Iron Phosphates as Cathodes of Lithium-Ion Batteries

Abstract

This study focusses on optimizing the parameters of the hydrothermal synthesis to produce iron phosphates for lithium ion batteries, with an emphasis on pure LiFePO4 with the olivine structure and compounds containing a higher iron:phosphate ratio. Lithium iron phosphate (LiFePO4) is a promising cathode candidate for lithium ion batteries due to its high theoretical capacity, environmentally benign and the low cost of starting materials. Well crystallized LiFePO4 can be successfully synthesized at temperatures above 150 °C. The addition of a reducing agent, such as hydrazine, is essential to minimize the oxidation of ferrous (Fe2+) to ferric (Fe3+) in the final compound. The morphology of LiFePO4 is highly dependent on the pH of the initial solution. This study also investigated the lipscombite iron phosphates of formula Fe1.33PO4OH. This compound has a log-like structure formed by Fe-O octahedral chains. The chains are partially occupied by the Fe3+ sites, and these iron atoms and some of the vacancies can be substituted by other cations. Most of the protons can be ion-exchanged for lithium, and the electrochemical capacity is much increased.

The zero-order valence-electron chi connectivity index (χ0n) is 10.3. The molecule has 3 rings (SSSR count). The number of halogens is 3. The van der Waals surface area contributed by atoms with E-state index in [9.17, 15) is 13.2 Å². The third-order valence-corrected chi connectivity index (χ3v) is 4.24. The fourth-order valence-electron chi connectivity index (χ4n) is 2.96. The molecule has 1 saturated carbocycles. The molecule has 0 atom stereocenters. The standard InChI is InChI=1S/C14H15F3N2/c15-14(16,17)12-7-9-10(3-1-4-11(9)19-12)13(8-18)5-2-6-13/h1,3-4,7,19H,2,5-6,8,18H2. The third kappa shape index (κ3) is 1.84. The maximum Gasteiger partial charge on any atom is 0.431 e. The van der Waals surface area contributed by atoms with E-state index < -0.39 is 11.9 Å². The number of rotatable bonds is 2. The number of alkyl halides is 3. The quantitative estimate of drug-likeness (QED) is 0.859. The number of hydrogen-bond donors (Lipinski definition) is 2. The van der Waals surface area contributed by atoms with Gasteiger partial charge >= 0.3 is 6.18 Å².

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Correspondence to Shijun Wang.

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Wang, S., Whittingham, M.S. Iron Phosphates as Cathodes of Lithium-Ion Batteries. MRS Online Proceedings Library 973, 501 (2006). https://doi.org/10.1557/PROC-0973-BB05-01

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